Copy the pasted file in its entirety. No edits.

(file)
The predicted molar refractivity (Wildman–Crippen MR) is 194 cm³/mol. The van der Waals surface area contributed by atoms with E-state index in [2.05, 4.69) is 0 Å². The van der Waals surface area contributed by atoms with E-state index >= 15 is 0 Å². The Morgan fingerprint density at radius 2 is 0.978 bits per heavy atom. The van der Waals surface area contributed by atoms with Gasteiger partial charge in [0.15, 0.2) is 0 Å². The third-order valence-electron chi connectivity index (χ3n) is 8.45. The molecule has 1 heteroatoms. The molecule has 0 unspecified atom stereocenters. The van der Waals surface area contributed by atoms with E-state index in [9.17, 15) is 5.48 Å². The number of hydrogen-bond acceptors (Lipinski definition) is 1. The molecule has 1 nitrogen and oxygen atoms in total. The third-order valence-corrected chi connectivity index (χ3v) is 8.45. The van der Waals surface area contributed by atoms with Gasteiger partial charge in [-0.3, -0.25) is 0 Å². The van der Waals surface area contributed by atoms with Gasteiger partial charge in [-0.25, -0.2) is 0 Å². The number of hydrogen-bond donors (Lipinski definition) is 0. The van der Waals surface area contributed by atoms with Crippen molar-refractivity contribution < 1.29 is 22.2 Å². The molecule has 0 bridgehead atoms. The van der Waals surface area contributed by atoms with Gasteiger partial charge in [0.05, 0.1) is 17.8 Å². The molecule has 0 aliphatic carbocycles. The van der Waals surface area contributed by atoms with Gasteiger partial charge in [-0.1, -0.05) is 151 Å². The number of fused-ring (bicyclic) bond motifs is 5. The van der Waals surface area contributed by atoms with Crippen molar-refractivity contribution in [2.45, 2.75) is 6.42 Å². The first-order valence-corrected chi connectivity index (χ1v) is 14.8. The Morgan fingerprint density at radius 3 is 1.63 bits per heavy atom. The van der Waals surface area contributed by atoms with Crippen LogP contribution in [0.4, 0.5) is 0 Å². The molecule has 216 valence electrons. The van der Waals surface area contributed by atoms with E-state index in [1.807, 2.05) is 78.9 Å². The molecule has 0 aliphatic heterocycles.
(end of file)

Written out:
The predicted molar refractivity (Wildman–Crippen MR) is 194 cm³/mol. The van der Waals surface area contributed by atoms with E-state index in [2.05, 4.69) is 0 Å². The van der Waals surface area contributed by atoms with E-state index >= 15 is 0 Å². The Morgan fingerprint density at radius 2 is 0.978 bits per heavy atom. The van der Waals surface area contributed by atoms with Gasteiger partial charge in [0.15, 0.2) is 0 Å². The third-order valence-electron chi connectivity index (χ3n) is 8.45. The molecule has 1 heteroatoms. The molecule has 0 unspecified atom stereocenters. The van der Waals surface area contributed by atoms with E-state index in [9.17, 15) is 5.48 Å². The number of hydrogen-bond acceptors (Lipinski definition) is 1. The molecule has 1 nitrogen and oxygen atoms in total. The third-order valence-corrected chi connectivity index (χ3v) is 8.45. The van der Waals surface area contributed by atoms with Gasteiger partial charge in [-0.3, -0.25) is 0 Å². The van der Waals surface area contributed by atoms with Gasteiger partial charge in [-0.25, -0.2) is 0 Å². The number of hydrogen-bond donors (Lipinski definition) is 0. The van der Waals surface area contributed by atoms with Crippen molar-refractivity contribution < 1.29 is 22.2 Å². The molecule has 0 bridgehead atoms. The van der Waals surface area contributed by atoms with Gasteiger partial charge in [0.05, 0.1) is 17.8 Å². The molecule has 0 aliphatic carbocycles. The van der Waals surface area contributed by atoms with Gasteiger partial charge in [-0.1, -0.05) is 151 Å². The number of fused-ring (bicyclic) bond motifs is 5. The van der Waals surface area contributed by atoms with Crippen molar-refractivity contribution in [2.45, 2.75) is 6.42 Å². The first-order valence-corrected chi connectivity index (χ1v) is 14.8. The Morgan fingerprint density at radius 3 is 1.63 bits per heavy atom. The van der Waals surface area contributed by atoms with Crippen LogP contribution in [0.4, 0.5) is 0 Å². The molecule has 216 valence electrons. The van der Waals surface area contributed by atoms with E-state index in [1.807, 2.05) is 78.9 Å². The molecule has 0 aliphatic heterocycles.